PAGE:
Monetizing Shiny Object Syndrome

Inevitable that a library of  gifs would emerge as a viable and useful business tool for media professionals. Michael Masterson finds out more about Come Alive Images and we highlight some of their work.

Currently co-founder of Come Alive Images, Joe Panker was the founder of digital agency Jellyfish Advertising and served in marketing and business development roles at Piazza Advertising, Operand, Carat NA and Exceed Communications. He currently lives in Denmark with this wife and two dogs.

© Marcel Meyer

Michael Masterson: When did you first start using moving imagery?

Joe Panker: In my digital agency life, designing Websites. Gifs added energy, telling stories quickly which is critical considering how much time people spend on a site. I got hooked on the art, marketing payout and happy customers.

MM: How did Come Alive Images come to be?

JP: Out of need. It took forever to find the right Gif, track down the artists, get releases and negotiate licensing terms. The idea for a stock Gif agency swished around in my head a lot walking my dogs, but would have died on the vine without Jerry Tavin. We’d bump into each other in Bellport Village, chat sports, politics, dogs, that sort of thing. One day Jerry invited me and my crew into his home: Dogs chasing each other, huge vintage posters, crazy art everywhere, incredible light bulb cluster chandelier hanging over the kitchen table – a really neat place. Jerry shared amazing stories about his life, and told me about the avant-garde stock photo company he founded called NonStock. I shared some Gifs created by Anthony Samaniego, he fell in love, and Come Alive was born.

© Serge Kerbel

MM: What’s your distribution, licensing, and business model?

JP: We make money two ways – licensing images (in .Gif or .Movie file format) and representing the artist we sign to create custom images for brands on assignment. We’re rights managed, and have a network of RM distributors worldwide including Glasshouse Images who were instrumental in getting us off the ground. We wanted to create a brand like NonStock, a place for interesting moving images clients would pay extra for.

MM: How do you recruit new talent for Come Alive?

JP: We recruit artists from the Web we feel are doing, or can do, great things with moving images – photographers, animators, illustrators CGI, Glitch artists all have a place at Come Alive. Artists reach out to us as well. Our forte is introducing new looks, types of moving imagery to the marketplace. Our only rule is keep it short.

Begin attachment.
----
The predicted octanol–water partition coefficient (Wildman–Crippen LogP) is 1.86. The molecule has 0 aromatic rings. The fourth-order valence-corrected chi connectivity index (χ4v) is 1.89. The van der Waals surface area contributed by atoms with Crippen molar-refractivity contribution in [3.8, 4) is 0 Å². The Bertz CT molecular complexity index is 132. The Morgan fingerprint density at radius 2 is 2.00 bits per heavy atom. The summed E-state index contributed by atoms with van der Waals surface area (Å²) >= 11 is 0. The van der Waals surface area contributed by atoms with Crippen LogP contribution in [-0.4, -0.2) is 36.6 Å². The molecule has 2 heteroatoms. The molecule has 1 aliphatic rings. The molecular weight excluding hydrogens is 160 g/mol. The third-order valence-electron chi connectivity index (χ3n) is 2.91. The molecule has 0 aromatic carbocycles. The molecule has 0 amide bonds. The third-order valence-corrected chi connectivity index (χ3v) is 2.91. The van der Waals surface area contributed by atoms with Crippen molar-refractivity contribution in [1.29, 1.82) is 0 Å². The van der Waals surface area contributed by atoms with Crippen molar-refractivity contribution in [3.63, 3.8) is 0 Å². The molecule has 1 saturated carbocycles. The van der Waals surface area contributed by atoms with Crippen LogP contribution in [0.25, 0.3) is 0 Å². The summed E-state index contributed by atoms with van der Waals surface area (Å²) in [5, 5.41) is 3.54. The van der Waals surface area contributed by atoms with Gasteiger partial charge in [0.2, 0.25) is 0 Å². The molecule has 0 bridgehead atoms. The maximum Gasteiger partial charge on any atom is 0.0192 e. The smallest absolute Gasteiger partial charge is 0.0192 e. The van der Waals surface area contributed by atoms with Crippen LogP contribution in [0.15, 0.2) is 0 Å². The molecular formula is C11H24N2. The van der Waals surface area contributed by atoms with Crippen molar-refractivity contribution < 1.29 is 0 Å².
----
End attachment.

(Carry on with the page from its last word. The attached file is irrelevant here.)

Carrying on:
© Carl Cosby

MM: What types of moving images do you think resonate with each generation?

JP: Shiny object syndrome applies across the board to all types of Gifs, people just like the movement, but I’ve noticed a disconnect when it comes to 3D stereo wiggle. When I present different types of images in pitch meetings, cinemagraphs jump right out, I think because of the deconstructed sense of reality. Part moving, part still, they are just delicious for the mind. Animation, illustration, time/hyper-lapse, CGI and Glitch also resonate across the board, but the odd duck for sure are 3D stereo wiggle images, and it’s the 20-somethings who absolutely love them, while others don’t quite get it. Fashion embraces 3D, and they were way ahead of the curve with cinemagraphs so we are all-in to pioneer wiggle images for licensing.

MM: Where do you see the market for Gifs going next?

JP: Gifs are becoming more and more a part of our lives. Gif search engines and keyboards enable us to communicate and express emotion in our personal lives that will create a demand for original, licensable and custom images we can use for commercial purposes. We will likely see more stock companies marketing Gifs, software companies enabling artists to create the images easier, and stock companies offering the images as their own thing, an alternative to still photos and long video. In just the past year, we’ve seen a tsunami of still images converted to Gifs hit the Web which will find their way into stock, new cinemagraph applications hit the marketplace to enable more people to create those, and soon even the 3D wiggle process will be democratized.

Gifs, short looping images in .Gif or .Movie file formats are just getting started to take shape in the stock marketplace, but have a future for sure.

© Ashraful Arefin

MM: Lastly, you spend quite a bit of time in Denmark. What was the most surprising thing to you about it?

JP: Hygge. It’s a nice concept, a feeling of cosiness that plugs into many facets of their lives – design, dinner, relationships. People also swim in the ocean, in the middle of winter, naked, like it’s nothing. Rush hour is all about bikes.

© Ali Baia

Michael Masterson has a broad range of experience in marketing, business development, strategic planning, contact negotiations and recruiting in the photography, graphic design and publishing industries. In addition to his long experience at the Workbook and Workbookstock, Masterson owned and was creative director of his own graphic design firm for several years. Masterson has been a speaker or panelist at industry events such as Seybold, PhotoPlus Expo, Visual Connections and the Picture Archive Council of America (PACA) national conference. He is past national president of the American Society of Picture Professionals (ASPP). He currently heads Masterson Consulting, working on projects ranging from business development for creative companies and sourcing talent for them to promoting and marketing industry events as well as providing resume and professional profile services for job-seekers. He can be reached at

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